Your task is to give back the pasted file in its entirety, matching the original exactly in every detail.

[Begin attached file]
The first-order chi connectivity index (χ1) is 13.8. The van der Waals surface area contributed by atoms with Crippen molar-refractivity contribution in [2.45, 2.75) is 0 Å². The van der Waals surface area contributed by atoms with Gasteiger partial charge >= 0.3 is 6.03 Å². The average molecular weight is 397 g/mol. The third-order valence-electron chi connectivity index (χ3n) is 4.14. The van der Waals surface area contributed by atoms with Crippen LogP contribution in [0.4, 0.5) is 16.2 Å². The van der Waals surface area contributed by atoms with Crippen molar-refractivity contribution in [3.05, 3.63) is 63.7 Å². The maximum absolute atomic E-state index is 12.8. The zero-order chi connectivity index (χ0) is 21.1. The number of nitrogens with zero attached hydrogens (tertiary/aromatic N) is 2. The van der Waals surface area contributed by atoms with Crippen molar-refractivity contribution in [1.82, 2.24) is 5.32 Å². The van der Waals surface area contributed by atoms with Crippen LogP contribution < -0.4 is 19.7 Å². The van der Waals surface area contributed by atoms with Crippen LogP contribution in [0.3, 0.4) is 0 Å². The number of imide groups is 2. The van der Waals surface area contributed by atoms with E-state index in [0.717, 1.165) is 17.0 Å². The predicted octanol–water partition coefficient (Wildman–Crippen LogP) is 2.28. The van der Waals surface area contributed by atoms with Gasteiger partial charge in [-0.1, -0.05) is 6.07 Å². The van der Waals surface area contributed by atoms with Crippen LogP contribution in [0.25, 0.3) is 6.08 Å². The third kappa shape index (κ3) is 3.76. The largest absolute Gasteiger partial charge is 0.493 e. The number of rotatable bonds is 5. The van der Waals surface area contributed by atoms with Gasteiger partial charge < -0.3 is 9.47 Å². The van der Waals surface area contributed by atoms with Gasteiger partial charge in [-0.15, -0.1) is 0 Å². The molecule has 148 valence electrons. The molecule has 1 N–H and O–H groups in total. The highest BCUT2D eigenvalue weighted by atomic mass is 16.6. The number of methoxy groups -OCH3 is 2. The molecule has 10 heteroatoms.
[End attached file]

The first-order chi connectivity index (χ1) is 13.8. The van der Waals surface area contributed by atoms with Crippen molar-refractivity contribution in [2.45, 2.75) is 0 Å². The van der Waals surface area contributed by atoms with Gasteiger partial charge >= 0.3 is 6.03 Å². The average molecular weight is 397 g/mol. The third-order valence-electron chi connectivity index (χ3n) is 4.14. The van der Waals surface area contributed by atoms with Crippen LogP contribution in [0.4, 0.5) is 16.2 Å². The van der Waals surface area contributed by atoms with Crippen molar-refractivity contribution in [3.05, 3.63) is 63.7 Å². The maximum absolute atomic E-state index is 12.8. The zero-order chi connectivity index (χ0) is 21.1. The number of nitrogens with zero attached hydrogens (tertiary/aromatic N) is 2. The van der Waals surface area contributed by atoms with Crippen molar-refractivity contribution in [1.82, 2.24) is 5.32 Å². The van der Waals surface area contributed by atoms with Crippen LogP contribution < -0.4 is 19.7 Å². The van der Waals surface area contributed by atoms with Crippen LogP contribution in [0.3, 0.4) is 0 Å². The number of imide groups is 2. The van der Waals surface area contributed by atoms with E-state index in [0.717, 1.165) is 17.0 Å². The predicted octanol–water partition coefficient (Wildman–Crippen LogP) is 2.28. The van der Waals surface area contributed by atoms with Gasteiger partial charge in [-0.1, -0.05) is 6.07 Å². The van der Waals surface area contributed by atoms with Crippen LogP contribution in [0.25, 0.3) is 6.08 Å². The third kappa shape index (κ3) is 3.76. The largest absolute Gasteiger partial charge is 0.493 e. The number of rotatable bonds is 5. The van der Waals surface area contributed by atoms with Gasteiger partial charge < -0.3 is 9.47 Å². The van der Waals surface area contributed by atoms with Gasteiger partial charge in [-0.15, -0.1) is 0 Å². The molecule has 148 valence electrons. The molecule has 1 N–H and O–H groups in total. The highest BCUT2D eigenvalue weighted by atomic mass is 16.6. The number of methoxy groups -OCH3 is 2. The molecule has 10 heteroatoms.